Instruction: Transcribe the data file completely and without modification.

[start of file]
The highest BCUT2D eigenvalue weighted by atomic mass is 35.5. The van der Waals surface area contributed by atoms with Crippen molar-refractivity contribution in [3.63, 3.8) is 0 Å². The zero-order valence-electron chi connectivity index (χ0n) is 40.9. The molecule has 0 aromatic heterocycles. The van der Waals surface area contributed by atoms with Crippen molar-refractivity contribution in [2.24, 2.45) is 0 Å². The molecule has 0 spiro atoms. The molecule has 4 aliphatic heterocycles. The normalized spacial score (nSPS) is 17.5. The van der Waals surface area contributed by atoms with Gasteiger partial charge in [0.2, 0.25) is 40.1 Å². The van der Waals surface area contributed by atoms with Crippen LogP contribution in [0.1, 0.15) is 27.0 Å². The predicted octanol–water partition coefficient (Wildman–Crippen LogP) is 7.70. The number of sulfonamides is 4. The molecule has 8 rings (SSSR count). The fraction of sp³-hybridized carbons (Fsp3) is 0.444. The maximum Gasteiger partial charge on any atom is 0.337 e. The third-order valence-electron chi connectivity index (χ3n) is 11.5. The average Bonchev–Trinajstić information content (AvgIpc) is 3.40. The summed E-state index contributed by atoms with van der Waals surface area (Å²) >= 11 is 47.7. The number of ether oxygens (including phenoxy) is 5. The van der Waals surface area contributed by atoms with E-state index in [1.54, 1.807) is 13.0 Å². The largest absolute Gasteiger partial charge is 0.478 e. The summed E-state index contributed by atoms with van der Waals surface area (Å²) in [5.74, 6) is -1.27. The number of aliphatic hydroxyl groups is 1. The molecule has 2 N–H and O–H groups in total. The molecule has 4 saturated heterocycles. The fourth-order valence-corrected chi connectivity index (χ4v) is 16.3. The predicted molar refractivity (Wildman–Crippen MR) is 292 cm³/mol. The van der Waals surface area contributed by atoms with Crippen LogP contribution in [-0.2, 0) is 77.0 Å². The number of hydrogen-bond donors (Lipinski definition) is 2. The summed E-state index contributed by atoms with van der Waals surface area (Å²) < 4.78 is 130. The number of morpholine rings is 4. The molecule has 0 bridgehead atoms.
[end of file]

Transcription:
The highest BCUT2D eigenvalue weighted by atomic mass is 35.5. The van der Waals surface area contributed by atoms with Crippen molar-refractivity contribution in [3.63, 3.8) is 0 Å². The zero-order valence-electron chi connectivity index (χ0n) is 40.9. The molecule has 0 aromatic heterocycles. The van der Waals surface area contributed by atoms with Crippen molar-refractivity contribution in [2.24, 2.45) is 0 Å². The molecule has 0 spiro atoms. The molecule has 4 aliphatic heterocycles. The normalized spacial score (nSPS) is 17.5. The van der Waals surface area contributed by atoms with Gasteiger partial charge in [0.2, 0.25) is 40.1 Å². The van der Waals surface area contributed by atoms with Crippen LogP contribution in [0.1, 0.15) is 27.0 Å². The predicted octanol–water partition coefficient (Wildman–Crippen LogP) is 7.70. The number of sulfonamides is 4. The molecule has 8 rings (SSSR count). The fraction of sp³-hybridized carbons (Fsp3) is 0.444. The maximum Gasteiger partial charge on any atom is 0.337 e. The third-order valence-electron chi connectivity index (χ3n) is 11.5. The average Bonchev–Trinajstić information content (AvgIpc) is 3.40. The summed E-state index contributed by atoms with van der Waals surface area (Å²) >= 11 is 47.7. The number of ether oxygens (including phenoxy) is 5. The van der Waals surface area contributed by atoms with E-state index in [1.54, 1.807) is 13.0 Å². The largest absolute Gasteiger partial charge is 0.478 e. The summed E-state index contributed by atoms with van der Waals surface area (Å²) in [5.74, 6) is -1.27. The number of aliphatic hydroxyl groups is 1. The molecule has 2 N–H and O–H groups in total. The molecule has 4 saturated heterocycles. The fourth-order valence-corrected chi connectivity index (χ4v) is 16.3. The predicted molar refractivity (Wildman–Crippen MR) is 292 cm³/mol. The van der Waals surface area contributed by atoms with Crippen LogP contribution in [-0.2, 0) is 77.0 Å². The number of hydrogen-bond donors (Lipinski definition) is 2. The summed E-state index contributed by atoms with van der Waals surface area (Å²) < 4.78 is 130. The number of morpholine rings is 4. The molecule has 0 bridgehead atoms.